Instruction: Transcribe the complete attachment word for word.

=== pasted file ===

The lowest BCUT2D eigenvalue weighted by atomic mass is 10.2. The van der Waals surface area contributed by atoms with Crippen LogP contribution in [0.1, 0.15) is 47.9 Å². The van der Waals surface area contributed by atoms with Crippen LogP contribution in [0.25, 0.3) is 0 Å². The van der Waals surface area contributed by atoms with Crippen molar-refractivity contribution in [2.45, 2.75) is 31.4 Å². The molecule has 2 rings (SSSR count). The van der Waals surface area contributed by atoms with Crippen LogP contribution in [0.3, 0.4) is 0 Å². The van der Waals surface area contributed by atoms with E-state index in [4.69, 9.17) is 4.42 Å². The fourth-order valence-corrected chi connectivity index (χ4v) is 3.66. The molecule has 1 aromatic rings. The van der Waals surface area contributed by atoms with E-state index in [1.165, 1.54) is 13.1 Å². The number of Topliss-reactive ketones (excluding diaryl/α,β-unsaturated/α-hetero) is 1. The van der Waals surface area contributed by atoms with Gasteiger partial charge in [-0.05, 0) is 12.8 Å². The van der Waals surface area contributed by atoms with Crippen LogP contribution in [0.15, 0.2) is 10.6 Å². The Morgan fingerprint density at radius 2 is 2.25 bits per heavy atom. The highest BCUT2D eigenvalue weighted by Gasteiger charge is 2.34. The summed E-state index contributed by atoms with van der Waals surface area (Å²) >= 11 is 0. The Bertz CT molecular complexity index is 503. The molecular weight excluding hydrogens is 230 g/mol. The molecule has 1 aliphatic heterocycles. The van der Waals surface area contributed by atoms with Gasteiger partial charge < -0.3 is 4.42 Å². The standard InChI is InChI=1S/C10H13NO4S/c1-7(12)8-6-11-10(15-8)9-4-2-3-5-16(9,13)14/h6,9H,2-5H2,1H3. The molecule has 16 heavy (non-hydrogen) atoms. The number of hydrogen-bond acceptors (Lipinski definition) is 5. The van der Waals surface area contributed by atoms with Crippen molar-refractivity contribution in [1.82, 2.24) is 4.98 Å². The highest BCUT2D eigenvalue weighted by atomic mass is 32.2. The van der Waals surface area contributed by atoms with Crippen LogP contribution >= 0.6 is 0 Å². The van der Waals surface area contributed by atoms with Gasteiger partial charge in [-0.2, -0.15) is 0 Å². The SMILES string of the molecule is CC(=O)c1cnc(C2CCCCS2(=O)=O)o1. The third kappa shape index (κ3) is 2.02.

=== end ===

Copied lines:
The lowest BCUT2D eigenvalue weighted by atomic mass is 10.2. The van der Waals surface area contributed by atoms with Crippen LogP contribution in [0.1, 0.15) is 47.9 Å². The van der Waals surface area contributed by atoms with Crippen LogP contribution in [0.25, 0.3) is 0 Å². The van der Waals surface area contributed by atoms with Crippen molar-refractivity contribution in [2.45, 2.75) is 31.4 Å². The molecule has 2 rings (SSSR count). The van der Waals surface area contributed by atoms with Crippen LogP contribution in [0.3, 0.4) is 0 Å². The van der Waals surface area contributed by atoms with E-state index in [4.69, 9.17) is 4.42 Å². The fourth-order valence-corrected chi connectivity index (χ4v) is 3.66. The molecule has 1 aromatic rings. The van der Waals surface area contributed by atoms with E-state index in [1.165, 1.54) is 13.1 Å². The number of Topliss-reactive ketones (excluding diaryl/α,β-unsaturated/α-hetero) is 1. The van der Waals surface area contributed by atoms with Gasteiger partial charge in [-0.05, 0) is 12.8 Å². The van der Waals surface area contributed by atoms with Crippen LogP contribution in [0.15, 0.2) is 10.6 Å². The Morgan fingerprint density at radius 2 is 2.25 bits per heavy atom. The highest BCUT2D eigenvalue weighted by Gasteiger charge is 2.34. The summed E-state index contributed by atoms with van der Waals surface area (Å²) >= 11 is 0. The Bertz CT molecular complexity index is 503. The molecular weight excluding hydrogens is 230 g/mol. The molecule has 1 aliphatic heterocycles. The van der Waals surface area contributed by atoms with Gasteiger partial charge < -0.3 is 4.42 Å². The standard InChI is InChI=1S/C10H13NO4S/c1-7(12)8-6-11-10(15-8)9-4-2-3-5-16(9,13)14/h6,9H,2-5H2,1H3. The molecule has 16 heavy (non-hydrogen) atoms. The number of hydrogen-bond acceptors (Lipinski definition) is 5. The van der Waals surface area contributed by atoms with Crippen molar-refractivity contribution in [1.82, 2.24) is 4.98 Å². The highest BCUT2D eigenvalue weighted by atomic mass is 32.2. The van der Waals surface area contributed by atoms with Crippen LogP contribution >= 0.6 is 0 Å². The van der Waals surface area contributed by atoms with Gasteiger partial charge in [-0.2, -0.15) is 0 Å². The SMILES string of the molecule is CC(=O)c1cnc(C2CCCCS2(=O)=O)o1. The third kappa shape index (κ3) is 2.02.